First Interstate Bancorp's acquisition of a failed Oklahoma bank was just a foretaste of major future mergers, according to Joseph J. Pinola, First Interstate's ambitious chief executive.
"Our stated goal in life is that we're going to be a national provider of financial services. In order to be a national provider, you have to do a lot of shopping," Pinola said in an interview Tuesday.
First Interstate won the bidding on Monday for First National Bank & Trust of Oklahoma City, a bank with $1.6 billion in assets that was dragged down by severe loan losses to oil firms and farmers and a continuing run on deposits.
First Interstate, based in Los Angeles, is the nation's ninth-largest banking firm with more than $50 billion in assets. In recent years, Pinola has been on the prowl for opportunities to expand First Interstate's 18-state banking empire and has even made merger overtures to troubled Bank of America, the second-largest bank in the United States.
Bank of America rebuffed Pinola's friendly merger offer, but the opportu-nistic bank executive has continued to seek partners large and small. Pinola said he looked for takeover targets that he could acquire without going deep into debt or diluting the parent company's profits.
"We have no intention of imperiling our very strong financial position just for the sake of growth," he said.
First Interstate today owns 21 banks in 12 Western states and licenses 10 additional banks, some of them in other states, under an unusual franchise arrangement in which a bank pays First Interstate a fee for the use of its name, banking products, electronic systems and marketing power. Since 1983, First Interstate has licensed franchises from Hawaii to Indiana with total assets of more than $4 billion.
Under terms of the takeover of the failed Oklahoma bank, the Federal Deposit Insurance Corp. will pay First Interstate $72 million to assume ownership of the institution. First Interstate thus acquires First National's $1.5 billion in deposits and $1.2 billion in loans and other assets. The FDIC will retain, and eventually liquidate, $412 million of the Oklahoma bank's bad loans.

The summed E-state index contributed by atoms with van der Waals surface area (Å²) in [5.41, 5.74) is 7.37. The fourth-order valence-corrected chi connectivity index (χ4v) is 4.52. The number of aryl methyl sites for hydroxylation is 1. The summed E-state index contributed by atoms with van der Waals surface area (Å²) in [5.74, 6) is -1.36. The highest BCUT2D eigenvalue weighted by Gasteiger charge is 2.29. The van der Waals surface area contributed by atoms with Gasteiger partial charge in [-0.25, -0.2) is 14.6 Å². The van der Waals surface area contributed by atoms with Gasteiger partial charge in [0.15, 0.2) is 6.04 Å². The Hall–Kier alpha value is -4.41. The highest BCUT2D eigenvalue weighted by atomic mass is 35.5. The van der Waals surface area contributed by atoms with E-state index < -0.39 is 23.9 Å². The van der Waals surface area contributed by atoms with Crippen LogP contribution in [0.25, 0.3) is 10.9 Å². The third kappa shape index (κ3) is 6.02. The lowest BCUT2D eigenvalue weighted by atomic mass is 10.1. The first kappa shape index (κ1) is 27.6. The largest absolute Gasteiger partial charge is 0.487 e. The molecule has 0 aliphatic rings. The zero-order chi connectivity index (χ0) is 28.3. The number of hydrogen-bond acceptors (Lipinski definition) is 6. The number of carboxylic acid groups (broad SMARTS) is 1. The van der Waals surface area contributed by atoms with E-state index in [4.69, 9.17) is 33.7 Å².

A First Interstate executive, echoing Pinola's brash tone but requesting anonymity, said of the Oklahoma deal: "We're just warming up. We can swallow one of these a day."
Analysts said the Oklahoma bank rescue was an easy way to add a state to First Interstate's cross-country march.
"It looks to me like a no-cost or low-cost way for First Interstate to expand its franchise in the West and Southwest," said Don Crowley of the San Francisco office of the investment firm Keefe, Bruyette & Woods. "While it's not an attractive market to get into, I think management's view is that if they could move into that area at low cost and little risk, it was worth doing."
In Oklahoma City on Tuesday, the bank--now known as First Interstate Bank of Oklahoma City--opened at 8 a.m. as employees gathered in the lobby for a briefing by J. G. Cairns, the bank's chairman and chief executive.
Cairns said he told workers that they would be paid on time, that no jobs would be eliminated and that the bank's management would be unchanged.
However, Cairns said he was resigning his position as chairman of First Oklahoma Bancorporation, the former holding company for First National.
Federal regulators cited a collapse in depositor confidence as a major factor in their decision to close and sell First National. The bank lost about 22% of its total deposits and borrowings in the last 18 months as persistent rumors of its imminent failure spread.
It was the second-largest commercial bank failure ever, following only Franklin National Bank in New York, which had assets of $3.6 billion and failed in 1974.
Regulators and banking industry analysts have said that the Oklahoma bank was one of the U.S. banks hardest hit by the drastic fall in oil prices and the financial problems of hundreds of firms and individuals in the oil business.
The bank's parent, First Oklahoma, lost $171 million over the past four years, primarily on loans to firms in energy, agriculture and real estate.
"As the community suffers, the banks suffer. And this bank suffered," Cairns said. "But now rejuvenated, if you will, with the new capital and with these problem loans gone, the bank is in such a beautiful position to help people now through these difficult times and finance the recovery and the diversification of our economy."
First National was the 68th U.S. bank and the sixth in Oklahoma to fail this year.